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Secrets of a Jewish Baker: Challah

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ImageBread baking is an art and a science that can be frustrating for the home cook.  In "Secrets of a Jewish Baker", George Greenstein uses his more than 20 years of professional baking experience to provide you with the details needed to flawlessly make exceptional bread at home.  While written by a Jewish Baker, the recipes in this cookbook extend far beyond traditional Jewish baking, including biscuits, muffins, sour dough bread, focaccia, naan, rye and many others.

Prior to delving into the recipes, George provides two detailed chapters on the basic ingredients and essential information needed to make bread.  These details include secret tips along with pointers on common mistakes and how to avoid them.  Each recipe also provides a wealth of information culled from George's years of experience to aid you in perfectly preparing each bread.  Try out today's recipe for Challah, the quintessential Jewish bread, and see for yourself how expertly George guides you through the baking process.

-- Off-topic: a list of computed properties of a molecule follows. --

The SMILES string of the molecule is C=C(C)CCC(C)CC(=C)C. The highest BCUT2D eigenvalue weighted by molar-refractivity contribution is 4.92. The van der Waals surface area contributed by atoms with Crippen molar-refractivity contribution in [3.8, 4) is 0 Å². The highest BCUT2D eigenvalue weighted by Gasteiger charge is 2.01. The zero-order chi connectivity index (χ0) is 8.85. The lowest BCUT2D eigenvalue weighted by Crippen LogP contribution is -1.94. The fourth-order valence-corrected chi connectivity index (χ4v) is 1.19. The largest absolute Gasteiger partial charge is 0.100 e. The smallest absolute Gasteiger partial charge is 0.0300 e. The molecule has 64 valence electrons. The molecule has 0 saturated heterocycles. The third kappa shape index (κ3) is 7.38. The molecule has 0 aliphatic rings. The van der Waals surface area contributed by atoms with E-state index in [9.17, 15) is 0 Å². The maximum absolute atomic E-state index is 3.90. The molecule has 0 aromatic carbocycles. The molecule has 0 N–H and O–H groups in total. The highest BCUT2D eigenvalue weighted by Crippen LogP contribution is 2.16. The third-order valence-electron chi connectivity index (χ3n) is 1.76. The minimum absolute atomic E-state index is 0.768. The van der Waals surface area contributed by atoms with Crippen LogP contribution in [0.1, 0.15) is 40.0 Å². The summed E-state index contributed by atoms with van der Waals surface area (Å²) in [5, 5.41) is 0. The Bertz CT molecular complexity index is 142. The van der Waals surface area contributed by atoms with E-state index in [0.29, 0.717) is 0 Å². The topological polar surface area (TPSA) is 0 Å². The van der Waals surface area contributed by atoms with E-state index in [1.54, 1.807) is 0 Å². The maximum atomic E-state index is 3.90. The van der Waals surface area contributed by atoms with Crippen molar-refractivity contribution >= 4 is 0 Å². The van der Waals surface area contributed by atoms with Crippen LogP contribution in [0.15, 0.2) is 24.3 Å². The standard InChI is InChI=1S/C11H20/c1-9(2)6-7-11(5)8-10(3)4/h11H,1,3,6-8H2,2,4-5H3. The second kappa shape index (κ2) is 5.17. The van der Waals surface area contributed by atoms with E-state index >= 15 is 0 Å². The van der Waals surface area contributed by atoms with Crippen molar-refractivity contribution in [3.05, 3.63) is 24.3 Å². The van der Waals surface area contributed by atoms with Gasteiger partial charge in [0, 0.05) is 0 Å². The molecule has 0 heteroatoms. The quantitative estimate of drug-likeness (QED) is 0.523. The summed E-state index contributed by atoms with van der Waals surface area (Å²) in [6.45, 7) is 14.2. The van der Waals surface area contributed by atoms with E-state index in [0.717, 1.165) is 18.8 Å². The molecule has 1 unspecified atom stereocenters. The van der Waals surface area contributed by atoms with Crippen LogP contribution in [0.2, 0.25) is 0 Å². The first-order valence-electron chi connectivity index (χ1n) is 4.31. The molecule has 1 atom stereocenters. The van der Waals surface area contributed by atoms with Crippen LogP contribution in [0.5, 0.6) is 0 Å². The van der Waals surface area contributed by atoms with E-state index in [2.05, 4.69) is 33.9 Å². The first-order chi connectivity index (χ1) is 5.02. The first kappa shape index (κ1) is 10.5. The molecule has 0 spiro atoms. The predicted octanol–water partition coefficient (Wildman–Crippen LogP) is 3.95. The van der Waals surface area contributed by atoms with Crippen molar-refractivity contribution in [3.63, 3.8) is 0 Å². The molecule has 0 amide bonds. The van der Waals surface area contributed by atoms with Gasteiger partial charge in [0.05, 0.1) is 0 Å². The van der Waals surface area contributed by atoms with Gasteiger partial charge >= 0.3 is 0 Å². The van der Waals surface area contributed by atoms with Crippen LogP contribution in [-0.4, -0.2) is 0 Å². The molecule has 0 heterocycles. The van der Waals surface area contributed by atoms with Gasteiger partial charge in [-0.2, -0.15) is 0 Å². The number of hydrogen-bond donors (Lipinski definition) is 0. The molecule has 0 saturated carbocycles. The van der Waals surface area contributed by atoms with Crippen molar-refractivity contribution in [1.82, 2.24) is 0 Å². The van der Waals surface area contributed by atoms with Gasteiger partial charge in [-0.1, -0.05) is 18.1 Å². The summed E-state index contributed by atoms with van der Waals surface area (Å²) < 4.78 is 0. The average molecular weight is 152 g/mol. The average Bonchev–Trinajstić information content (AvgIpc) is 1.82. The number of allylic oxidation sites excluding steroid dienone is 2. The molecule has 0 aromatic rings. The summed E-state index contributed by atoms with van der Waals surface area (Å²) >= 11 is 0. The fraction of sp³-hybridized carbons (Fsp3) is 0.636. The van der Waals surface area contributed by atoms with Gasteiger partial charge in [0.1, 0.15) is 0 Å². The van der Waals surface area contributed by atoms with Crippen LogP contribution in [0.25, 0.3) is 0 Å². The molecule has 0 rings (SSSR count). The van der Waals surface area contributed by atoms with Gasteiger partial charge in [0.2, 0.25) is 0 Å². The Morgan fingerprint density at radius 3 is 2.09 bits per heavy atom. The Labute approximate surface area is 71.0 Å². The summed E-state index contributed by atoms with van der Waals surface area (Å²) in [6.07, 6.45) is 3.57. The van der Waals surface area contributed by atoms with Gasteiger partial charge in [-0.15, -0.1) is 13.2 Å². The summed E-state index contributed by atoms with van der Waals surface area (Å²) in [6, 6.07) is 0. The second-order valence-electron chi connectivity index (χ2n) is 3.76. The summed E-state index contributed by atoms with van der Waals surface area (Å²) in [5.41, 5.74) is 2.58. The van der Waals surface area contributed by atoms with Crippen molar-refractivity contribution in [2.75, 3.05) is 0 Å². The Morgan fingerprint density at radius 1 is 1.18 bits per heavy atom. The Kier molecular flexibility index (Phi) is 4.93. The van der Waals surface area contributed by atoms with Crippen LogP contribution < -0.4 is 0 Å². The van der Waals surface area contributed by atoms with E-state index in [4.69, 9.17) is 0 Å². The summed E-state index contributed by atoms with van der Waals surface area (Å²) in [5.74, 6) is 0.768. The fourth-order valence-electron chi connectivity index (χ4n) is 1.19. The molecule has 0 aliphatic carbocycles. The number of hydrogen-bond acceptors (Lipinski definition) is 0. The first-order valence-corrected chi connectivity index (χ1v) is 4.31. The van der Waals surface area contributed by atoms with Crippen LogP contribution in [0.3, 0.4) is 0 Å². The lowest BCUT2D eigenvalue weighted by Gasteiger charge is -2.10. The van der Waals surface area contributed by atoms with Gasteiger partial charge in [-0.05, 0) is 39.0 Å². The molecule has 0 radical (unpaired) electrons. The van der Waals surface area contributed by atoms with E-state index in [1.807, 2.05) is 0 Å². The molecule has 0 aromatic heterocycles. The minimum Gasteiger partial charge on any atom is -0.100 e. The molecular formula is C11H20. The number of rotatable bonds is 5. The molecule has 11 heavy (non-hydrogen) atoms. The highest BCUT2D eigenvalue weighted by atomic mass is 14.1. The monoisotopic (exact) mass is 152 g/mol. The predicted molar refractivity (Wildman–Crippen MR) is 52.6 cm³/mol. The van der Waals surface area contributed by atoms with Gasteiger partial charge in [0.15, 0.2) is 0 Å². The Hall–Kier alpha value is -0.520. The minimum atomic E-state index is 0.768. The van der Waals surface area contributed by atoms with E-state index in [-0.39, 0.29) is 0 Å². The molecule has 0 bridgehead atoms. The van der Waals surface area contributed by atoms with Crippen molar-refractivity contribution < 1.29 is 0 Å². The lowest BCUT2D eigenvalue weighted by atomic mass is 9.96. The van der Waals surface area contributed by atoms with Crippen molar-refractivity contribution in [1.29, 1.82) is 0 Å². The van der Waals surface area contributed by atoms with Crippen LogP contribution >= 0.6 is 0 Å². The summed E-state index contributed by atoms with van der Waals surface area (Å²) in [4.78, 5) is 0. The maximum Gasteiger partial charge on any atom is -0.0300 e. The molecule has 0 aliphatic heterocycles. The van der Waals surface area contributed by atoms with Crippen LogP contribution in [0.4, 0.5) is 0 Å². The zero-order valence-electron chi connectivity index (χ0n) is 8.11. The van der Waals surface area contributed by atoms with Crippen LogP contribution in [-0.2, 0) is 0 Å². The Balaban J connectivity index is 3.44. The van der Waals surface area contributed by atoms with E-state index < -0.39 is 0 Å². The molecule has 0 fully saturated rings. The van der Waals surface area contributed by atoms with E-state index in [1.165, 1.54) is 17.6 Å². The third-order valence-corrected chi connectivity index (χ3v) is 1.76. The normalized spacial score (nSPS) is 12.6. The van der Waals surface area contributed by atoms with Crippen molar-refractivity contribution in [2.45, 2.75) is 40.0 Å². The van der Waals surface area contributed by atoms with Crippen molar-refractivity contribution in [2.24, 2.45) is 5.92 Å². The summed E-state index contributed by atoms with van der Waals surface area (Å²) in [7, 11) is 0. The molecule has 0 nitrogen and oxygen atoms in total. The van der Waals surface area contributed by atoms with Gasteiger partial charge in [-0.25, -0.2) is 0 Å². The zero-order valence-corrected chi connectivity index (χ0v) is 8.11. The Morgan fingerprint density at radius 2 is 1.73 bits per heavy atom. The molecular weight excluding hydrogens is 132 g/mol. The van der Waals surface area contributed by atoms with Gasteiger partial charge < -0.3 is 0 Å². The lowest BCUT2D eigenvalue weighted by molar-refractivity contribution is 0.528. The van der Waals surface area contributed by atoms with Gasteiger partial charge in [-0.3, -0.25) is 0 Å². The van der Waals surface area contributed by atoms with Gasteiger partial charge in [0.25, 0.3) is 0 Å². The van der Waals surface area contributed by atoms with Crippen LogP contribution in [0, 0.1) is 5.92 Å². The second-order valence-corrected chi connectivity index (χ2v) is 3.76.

Challah

Reprinted with permission from Secrets of a Jewish Baker by George Greenstein. Copyright 2007. Published by Ten Speed Press.

Challah, or egg bread, is a sweet, egg-rich, festive-looking bread with an elegant mahogany hue. This bread was originally baked by Jewish families to grace the Sabbath or holiday table. Years ago, bakery customers who were unfamiliar with the name would ask for "the Friday bread."